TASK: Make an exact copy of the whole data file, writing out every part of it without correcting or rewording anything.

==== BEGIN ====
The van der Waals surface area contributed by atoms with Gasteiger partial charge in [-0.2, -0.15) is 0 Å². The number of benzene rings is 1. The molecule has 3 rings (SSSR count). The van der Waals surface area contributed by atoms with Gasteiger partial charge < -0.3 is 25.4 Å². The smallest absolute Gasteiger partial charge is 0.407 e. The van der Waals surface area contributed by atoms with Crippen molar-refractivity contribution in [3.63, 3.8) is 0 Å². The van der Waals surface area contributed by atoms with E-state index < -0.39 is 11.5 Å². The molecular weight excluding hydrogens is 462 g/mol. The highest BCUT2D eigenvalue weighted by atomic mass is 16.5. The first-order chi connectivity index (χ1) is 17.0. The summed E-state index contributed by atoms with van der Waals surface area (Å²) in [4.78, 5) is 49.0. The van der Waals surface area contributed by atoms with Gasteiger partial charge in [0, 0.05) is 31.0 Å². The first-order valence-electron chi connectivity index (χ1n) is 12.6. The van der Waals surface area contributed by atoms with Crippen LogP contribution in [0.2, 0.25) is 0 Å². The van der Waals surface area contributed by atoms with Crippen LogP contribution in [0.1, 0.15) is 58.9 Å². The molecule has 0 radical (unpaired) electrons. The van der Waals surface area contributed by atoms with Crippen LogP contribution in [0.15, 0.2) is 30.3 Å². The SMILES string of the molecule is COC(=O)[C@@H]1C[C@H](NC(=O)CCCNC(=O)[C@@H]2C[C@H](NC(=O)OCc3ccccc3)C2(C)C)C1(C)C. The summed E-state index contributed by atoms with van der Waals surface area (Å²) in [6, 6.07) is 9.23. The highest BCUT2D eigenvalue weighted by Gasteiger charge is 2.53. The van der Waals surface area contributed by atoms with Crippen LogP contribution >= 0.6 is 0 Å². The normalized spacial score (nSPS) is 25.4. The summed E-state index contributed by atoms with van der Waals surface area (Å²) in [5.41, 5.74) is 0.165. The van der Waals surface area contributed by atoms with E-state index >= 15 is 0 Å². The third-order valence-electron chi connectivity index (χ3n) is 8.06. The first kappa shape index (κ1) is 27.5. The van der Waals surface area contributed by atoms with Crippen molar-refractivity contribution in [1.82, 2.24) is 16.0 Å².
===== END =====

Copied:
The van der Waals surface area contributed by atoms with Gasteiger partial charge in [-0.2, -0.15) is 0 Å². The number of benzene rings is 1. The molecule has 3 rings (SSSR count). The van der Waals surface area contributed by atoms with Gasteiger partial charge < -0.3 is 25.4 Å². The smallest absolute Gasteiger partial charge is 0.407 e. The van der Waals surface area contributed by atoms with Crippen molar-refractivity contribution in [3.63, 3.8) is 0 Å². The van der Waals surface area contributed by atoms with E-state index < -0.39 is 11.5 Å². The molecular weight excluding hydrogens is 462 g/mol. The highest BCUT2D eigenvalue weighted by atomic mass is 16.5. The first-order chi connectivity index (χ1) is 17.0. The summed E-state index contributed by atoms with van der Waals surface area (Å²) in [4.78, 5) is 49.0. The van der Waals surface area contributed by atoms with Gasteiger partial charge in [0, 0.05) is 31.0 Å². The first-order valence-electron chi connectivity index (χ1n) is 12.6. The van der Waals surface area contributed by atoms with Crippen LogP contribution in [0.2, 0.25) is 0 Å². The van der Waals surface area contributed by atoms with Crippen LogP contribution in [0.1, 0.15) is 58.9 Å². The molecule has 0 radical (unpaired) electrons. The van der Waals surface area contributed by atoms with Crippen LogP contribution in [0.15, 0.2) is 30.3 Å². The SMILES string of the molecule is COC(=O)[C@@H]1C[C@H](NC(=O)CCCNC(=O)[C@@H]2C[C@H](NC(=O)OCc3ccccc3)C2(C)C)C1(C)C. The summed E-state index contributed by atoms with van der Waals surface area (Å²) in [6, 6.07) is 9.23. The highest BCUT2D eigenvalue weighted by Gasteiger charge is 2.53. The van der Waals surface area contributed by atoms with Crippen LogP contribution >= 0.6 is 0 Å². The normalized spacial score (nSPS) is 25.4. The summed E-state index contributed by atoms with van der Waals surface area (Å²) in [5.41, 5.74) is 0.165. The van der Waals surface area contributed by atoms with E-state index >= 15 is 0 Å². The third-order valence-electron chi connectivity index (χ3n) is 8.06. The first kappa shape index (κ1) is 27.5. The van der Waals surface area contributed by atoms with Crippen molar-refractivity contribution in [1.82, 2.24) is 16.0 Å².